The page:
Borders and Boundaries: Talking with Irina Reyn


In Irina Reyn’s deliberate, aching new novel Mother Country, protagonist Nadia has left her only daughter behind. That’s certainly how it appears to her friends Georgina and Lena, both emigrants from Russia to Brooklyn, as well as to Regina, the stumbling but well-meaning first-generation American whose preschool-aged daughter Nadia nannies. Nadia’s own daughter, Larissa, remains in Ukraine, where the violent conflict with Russia has escalated to a point of no return. Not only does Larissa live under the near-constant threat of bombing, but she’s a diabetic, and getting access to insulin is near impossible in a combat zone.

Having made the choice in 2008 to leave her home country without her daughter—due to Larissa “aging out” of the resettlement waiting list—Nadia hopes to quickly establish herself in New York and apply for Larissa to join her. Instead, she encounters a bureaucratic nightmare. She waits six years for the Department of Homeland Security to grant Larissa a visa, each year growing more and more detached from her daughter’s life.

Reyn, herself resettled from Moscow to New York by the Jewish American refugee nonprofit HIAS in 1981, is triumphant behind the wheel of Nadia’s sharp, critical voice. Mother Country is a story of a mother’s love, and what happens when that love is stretched by time, distance, difference, and unimaginable violence. There are no perfect reconciliations or redemptions to be found in this novel, but that fact—love is not simple—makes Reyn’s story all the richer.

I spoke recently with Reyn about the impetus behind Mother Country, what it takes to write about motherhood, and how autobiography fuses with fiction.


The Rumpus: Your background is stamped all over Mother Country. It deals directly with the impact of immigration laws on families and specifically with parent-child separation. So what made you decide to write about this, and specifically about what happens when a mother can’t be with her child?

Irina Reyn: Well, the basic premise of the book was inspired by my daughter’s babysitter, actually. When she was working for us, it was during the time when… there was the conflict in Ukraine. And she would just at some point come in, and I didn’t know that much about her early on, and she would just explain to me the situation in her life, which was that her daughter was in [Ukraine], and she was worried about her every day. It was really just the spark of that idea, the idea of here’s this woman working in the US, and her real life and worry is elsewhere. And it’s there, it’s constantly worrying about the war in your home country. And so it was really the spark of that idea that drove the book forward… Over the course of getting to know her and care about her and hear about the story, I felt very sort of involved in her plight over all these years that she’d been waiting for her daughter to come. And then the last year she actually worked for us was the year that her daughter finally arrived, and I sat her down and I interviewed her. I wanted to hear about her experiences in the war, and a lot of what she told me was what I used for the prologue.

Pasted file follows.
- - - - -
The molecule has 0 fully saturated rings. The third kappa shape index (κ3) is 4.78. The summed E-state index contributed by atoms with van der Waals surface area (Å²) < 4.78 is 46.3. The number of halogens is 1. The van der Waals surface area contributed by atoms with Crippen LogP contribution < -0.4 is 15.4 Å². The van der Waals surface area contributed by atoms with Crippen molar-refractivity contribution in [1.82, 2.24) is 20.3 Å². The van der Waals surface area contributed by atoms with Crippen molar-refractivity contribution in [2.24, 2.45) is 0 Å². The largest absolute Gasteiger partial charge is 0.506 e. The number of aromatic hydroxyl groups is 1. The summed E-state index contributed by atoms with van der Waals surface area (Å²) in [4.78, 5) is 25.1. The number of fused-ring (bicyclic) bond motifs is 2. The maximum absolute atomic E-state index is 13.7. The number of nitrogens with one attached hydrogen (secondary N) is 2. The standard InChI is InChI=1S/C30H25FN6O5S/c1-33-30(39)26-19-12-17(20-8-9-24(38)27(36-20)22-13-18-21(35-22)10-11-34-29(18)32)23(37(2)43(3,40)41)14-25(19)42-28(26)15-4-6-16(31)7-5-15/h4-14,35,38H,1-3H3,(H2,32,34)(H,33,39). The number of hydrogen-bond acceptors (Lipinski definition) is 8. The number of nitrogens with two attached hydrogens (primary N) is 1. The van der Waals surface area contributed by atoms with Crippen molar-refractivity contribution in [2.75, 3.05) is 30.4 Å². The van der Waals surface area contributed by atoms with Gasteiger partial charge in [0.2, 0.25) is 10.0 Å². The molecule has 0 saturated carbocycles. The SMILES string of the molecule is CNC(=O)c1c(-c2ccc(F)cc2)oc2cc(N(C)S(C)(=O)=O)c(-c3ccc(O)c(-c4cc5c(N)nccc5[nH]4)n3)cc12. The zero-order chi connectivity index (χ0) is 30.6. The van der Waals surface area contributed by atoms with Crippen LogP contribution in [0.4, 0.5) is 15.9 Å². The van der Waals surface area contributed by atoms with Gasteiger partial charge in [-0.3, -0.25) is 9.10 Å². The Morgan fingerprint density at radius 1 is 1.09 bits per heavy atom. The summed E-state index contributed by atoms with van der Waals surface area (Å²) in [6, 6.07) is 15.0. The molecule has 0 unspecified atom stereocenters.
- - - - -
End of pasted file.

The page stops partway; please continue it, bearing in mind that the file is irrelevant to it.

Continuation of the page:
Rumpus: How did that idea and your interest in this woman’s life—how did that go from something you were invested in to something where you thought, I’m going to sit down and write this as a novel?

Reyn: I didn’t really know it was going to be a novel right away. I think sometimes you get to write different books because of different impulses. In this case what made it so easy was that this was the first time where there was just this person, and I sort of knew her voice, and I felt like I understood her in many ways. It was so easy to enter into a character through that voice. And I really just thought it was going to be a short story there, and that’s it, but then I realized that what I was pouring into it was also my experience of being a mother at a time where it felt like no mothers knew what they were doing. Everyone felt so sort of lost, and yet there was so much judgment about parenting and so many firm opinions that were sometimes in direct opposition. So much of the book also took place at that time. Part of what I really loved about my babysitter, I think, does come across in this book autobiographically, which was just the fact that she had all these certainties about, “This is how you raise a child.” And that’s what I wanted. I loved the idea that here was somebody that came in that felt like she knew more than I did, and at times when I was so confused it was so comforting to have somebody have that certainty about parenting.